ADAMS, Mass. — Adams was being touted as a role model for incorporating alternative energy to save jobs and dollars on Friday as officials gathered to celebrate a soon-to-be-constructed 1.1-megawatt solar array.
"We would ask you to be the educators of the future and to be the role models here," said Secretary Richard. K. Sullivan of the Executive Office of Energy and Environmental Affairs. "We spend $22 billion a year on energy, and of that 80 percent of those dollars, some $18 billion, not only leaves the state it leaves the country. So when you're making investments here, you're creating jobs here."
The town is the first in the state to develop a photovoltaic array through a power purchase agreement. It has been in the planning stages for about a year; the PPA with selected developer Tecta Solar, a division of Tecta America Corp., was signed last month.
Town Administrator Jonathan Butler said the energy produced by the array will be enough to power nearly all public facilities — from the waste-water treatment plant, to the library, to playing fields, to the community center. Estimated savings range from $135,000 to $175,000 a year, or $2.3 million over the 15-year agreement.
"This project will make reuse of the site behind us, which is a capped landfill closed for nearly two decades and is unusable for another 36-plus years," said Butler, as a red-tailed hawk wheeled lazily above, soaking up the sun.
"Too often I think Adams is mischaracterized as being merely a sleepy old mill town stuck in the past unable to find our way," he told officials and McCann Technical School students gathered under a white tent on the old landfill. "This project is proof of our potential to be more progressive, to be more ambitious, to be capable of setting lofty goals and reaching those goals and not only to be player but a leader in the evolution of the Berkshire County economy."
Sullivan said Butler's explanation of the savings possible was at the heart of the Patrick-Murray administration's energy goals that call for 2,000 MW of wind power and 250 MW of solar within the next two decades. (Lt. Gov. Timothy Murray had planned to attend but was touring sites affected by Hurricane Irene.)
Describing it as the "most agressive goal in the country," Sullivan said the genius of the plan was an investment of $2 bilion in conservation and efficiency that will return $6 billion in savings over the lif of the investment.
"That's the beauty of the governor's plan, because while it does good things for the environment, it makes sense from an economic point of view," he said. "Every decision we're asking people to make, makes sense at the bottom line."
Students from McCann Technical School's electrical program were invited to attend. Right, Rep. Gailanne Cariddi, Tecta Solar Managing Director Samir Dube and Sullivan. Cariddi, Dube and Sen. Benjamin B. Downing also spoke.
Samir Dube, managing director of Tecta Solar, said state's policies and key partner National Grid were essential in "the quiet reuse of this brownfield."
"This solar farm will provide energy independence, carbon-free energy, and most importanlty, budget savings to the town for its citizens and generations to come," he said.
Butler said the town is prepared to share its insights, experience and details of its power sharing agreement to help other communities find savings through alternative energy.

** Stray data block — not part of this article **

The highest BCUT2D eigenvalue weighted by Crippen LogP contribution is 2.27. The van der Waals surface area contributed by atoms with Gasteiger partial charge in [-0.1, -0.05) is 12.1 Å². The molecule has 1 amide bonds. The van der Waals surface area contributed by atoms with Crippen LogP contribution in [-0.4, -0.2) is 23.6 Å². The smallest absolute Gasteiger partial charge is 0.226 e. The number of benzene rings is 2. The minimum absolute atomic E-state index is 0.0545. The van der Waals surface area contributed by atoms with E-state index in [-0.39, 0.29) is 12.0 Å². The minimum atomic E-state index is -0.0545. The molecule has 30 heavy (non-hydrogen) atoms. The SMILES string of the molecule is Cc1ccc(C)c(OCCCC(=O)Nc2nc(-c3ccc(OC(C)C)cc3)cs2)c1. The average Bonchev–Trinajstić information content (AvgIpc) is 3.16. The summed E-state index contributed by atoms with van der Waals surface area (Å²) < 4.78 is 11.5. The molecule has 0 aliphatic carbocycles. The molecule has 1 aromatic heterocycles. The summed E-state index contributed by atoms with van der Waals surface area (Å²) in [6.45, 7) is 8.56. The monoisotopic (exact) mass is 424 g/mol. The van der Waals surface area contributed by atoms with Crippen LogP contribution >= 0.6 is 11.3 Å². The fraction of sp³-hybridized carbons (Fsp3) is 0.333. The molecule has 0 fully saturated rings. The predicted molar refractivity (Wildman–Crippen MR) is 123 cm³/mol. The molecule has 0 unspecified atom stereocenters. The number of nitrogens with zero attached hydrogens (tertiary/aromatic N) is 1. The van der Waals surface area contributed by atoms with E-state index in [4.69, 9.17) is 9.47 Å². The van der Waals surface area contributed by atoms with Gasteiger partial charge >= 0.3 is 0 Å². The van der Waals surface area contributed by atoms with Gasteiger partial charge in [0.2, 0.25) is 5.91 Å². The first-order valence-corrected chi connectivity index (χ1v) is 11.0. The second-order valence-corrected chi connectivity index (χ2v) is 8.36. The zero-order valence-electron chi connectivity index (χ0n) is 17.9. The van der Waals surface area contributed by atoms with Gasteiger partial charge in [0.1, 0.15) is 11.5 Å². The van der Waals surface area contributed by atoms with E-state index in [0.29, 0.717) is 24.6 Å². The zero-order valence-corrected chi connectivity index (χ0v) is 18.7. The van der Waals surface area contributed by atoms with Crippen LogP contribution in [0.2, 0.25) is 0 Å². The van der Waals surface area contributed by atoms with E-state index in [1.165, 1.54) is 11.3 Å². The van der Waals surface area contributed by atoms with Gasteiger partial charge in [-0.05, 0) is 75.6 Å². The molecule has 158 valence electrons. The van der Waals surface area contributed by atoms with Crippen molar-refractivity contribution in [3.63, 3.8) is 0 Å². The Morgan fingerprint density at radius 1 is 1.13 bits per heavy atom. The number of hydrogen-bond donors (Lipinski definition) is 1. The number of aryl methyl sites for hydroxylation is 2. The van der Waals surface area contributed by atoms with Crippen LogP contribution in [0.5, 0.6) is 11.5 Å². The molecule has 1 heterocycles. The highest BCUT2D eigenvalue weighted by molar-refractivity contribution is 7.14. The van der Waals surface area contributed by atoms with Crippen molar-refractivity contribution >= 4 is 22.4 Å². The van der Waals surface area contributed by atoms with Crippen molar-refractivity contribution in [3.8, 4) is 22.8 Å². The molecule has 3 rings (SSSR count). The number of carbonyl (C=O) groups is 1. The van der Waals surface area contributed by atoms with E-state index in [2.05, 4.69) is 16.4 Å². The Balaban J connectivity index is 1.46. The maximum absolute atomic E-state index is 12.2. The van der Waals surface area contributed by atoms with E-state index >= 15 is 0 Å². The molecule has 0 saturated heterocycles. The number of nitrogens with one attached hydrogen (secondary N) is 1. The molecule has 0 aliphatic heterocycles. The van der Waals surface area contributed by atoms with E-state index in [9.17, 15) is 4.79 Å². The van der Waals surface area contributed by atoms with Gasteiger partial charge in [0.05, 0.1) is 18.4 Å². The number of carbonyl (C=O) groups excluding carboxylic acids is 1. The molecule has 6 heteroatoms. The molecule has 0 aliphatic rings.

Between 5,000 and 6,000 solar panels will start being arrayed on East Road site in the next month or two, once an agreement has been reached with National Grid. The array is expected to be in completed by mid-winter. The panels are made in China but the invertors will be sourced in Massachusetts; about 50 people will be involved in the installation.
McCann Tech, just down the road in North Adams, is hoping to get in on the action either by monitoring the array or allowing students to work on the site. Dube said Tecta is open to partnering in some way, depending on regulations.
Teacher Donald Tatro, who has a background in photovoltaics, said the school has been helpful in providing some equipment for instruction in solar and hoping the state will follow suit.
"Even though it's not part of our curriculum yet, we're hoping the state will jump on board and make it part of our curriculum so we can get this moving," said Tatro. "These kids are hungry for it, too. They want to do this stuff. It's their future."
Sullivan said the International Brotherhood of Electrical Workers is very much behind alternative energy. Over the past few years, clean energy jobs had grown by 65 percent and is considered among the fastest growing job sector.
The 17 students from McCann's electrical program were invited to front-row seats at the event for their first morning of the school year.
Juniors J.T. Therrien, Calvin Dziedziak and Alyssa Daunais were intrigued by the possibilities and hopeful of future employment.
"It's exciting," said Therrien. "It's good for the environment, it's going to help out saving money and help out in earning money ... there could be some jobs from it."
iBerkshires.com welcomes critical, respectful dialogue. Name-calling, personal attacks, libel, slander or foul language is not allowed. All comments are reviewed before posting and will be deleted or edited as necessary.
Comments are closed for this article. If you would like to contribute information on this article, e-mail us at info@iBerkshires.com